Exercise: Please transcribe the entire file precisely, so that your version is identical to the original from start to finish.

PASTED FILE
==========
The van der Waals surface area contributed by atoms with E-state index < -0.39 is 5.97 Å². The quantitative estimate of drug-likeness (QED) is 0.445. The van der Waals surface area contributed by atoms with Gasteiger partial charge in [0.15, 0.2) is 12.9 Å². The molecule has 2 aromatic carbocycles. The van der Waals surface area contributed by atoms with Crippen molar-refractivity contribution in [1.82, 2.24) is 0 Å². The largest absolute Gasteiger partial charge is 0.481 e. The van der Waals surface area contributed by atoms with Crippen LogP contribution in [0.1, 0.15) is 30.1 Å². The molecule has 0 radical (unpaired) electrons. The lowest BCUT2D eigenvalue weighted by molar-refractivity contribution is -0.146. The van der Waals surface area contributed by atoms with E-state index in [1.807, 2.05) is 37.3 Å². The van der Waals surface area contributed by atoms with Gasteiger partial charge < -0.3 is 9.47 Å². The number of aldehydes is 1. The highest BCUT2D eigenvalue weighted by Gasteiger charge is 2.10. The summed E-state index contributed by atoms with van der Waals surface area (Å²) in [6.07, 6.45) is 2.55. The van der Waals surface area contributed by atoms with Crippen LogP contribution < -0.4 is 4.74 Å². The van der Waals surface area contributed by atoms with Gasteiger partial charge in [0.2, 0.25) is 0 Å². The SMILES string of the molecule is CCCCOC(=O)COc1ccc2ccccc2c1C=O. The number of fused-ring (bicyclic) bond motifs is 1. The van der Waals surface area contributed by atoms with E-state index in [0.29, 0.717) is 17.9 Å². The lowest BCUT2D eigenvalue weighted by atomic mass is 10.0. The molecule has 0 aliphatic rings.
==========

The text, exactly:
The van der Waals surface area contributed by atoms with E-state index < -0.39 is 5.97 Å². The quantitative estimate of drug-likeness (QED) is 0.445. The van der Waals surface area contributed by atoms with Gasteiger partial charge in [0.15, 0.2) is 12.9 Å². The molecule has 2 aromatic carbocycles. The van der Waals surface area contributed by atoms with Crippen molar-refractivity contribution in [1.82, 2.24) is 0 Å². The largest absolute Gasteiger partial charge is 0.481 e. The van der Waals surface area contributed by atoms with Crippen LogP contribution in [0.1, 0.15) is 30.1 Å². The molecule has 0 radical (unpaired) electrons. The lowest BCUT2D eigenvalue weighted by molar-refractivity contribution is -0.146. The van der Waals surface area contributed by atoms with E-state index in [1.807, 2.05) is 37.3 Å². The van der Waals surface area contributed by atoms with Gasteiger partial charge < -0.3 is 9.47 Å². The number of aldehydes is 1. The highest BCUT2D eigenvalue weighted by Gasteiger charge is 2.10. The summed E-state index contributed by atoms with van der Waals surface area (Å²) in [6.07, 6.45) is 2.55. The van der Waals surface area contributed by atoms with Crippen LogP contribution < -0.4 is 4.74 Å². The van der Waals surface area contributed by atoms with Gasteiger partial charge in [0.2, 0.25) is 0 Å². The SMILES string of the molecule is CCCCOC(=O)COc1ccc2ccccc2c1C=O. The number of fused-ring (bicyclic) bond motifs is 1. The van der Waals surface area contributed by atoms with E-state index in [0.29, 0.717) is 17.9 Å². The lowest BCUT2D eigenvalue weighted by atomic mass is 10.0. The molecule has 0 aliphatic rings.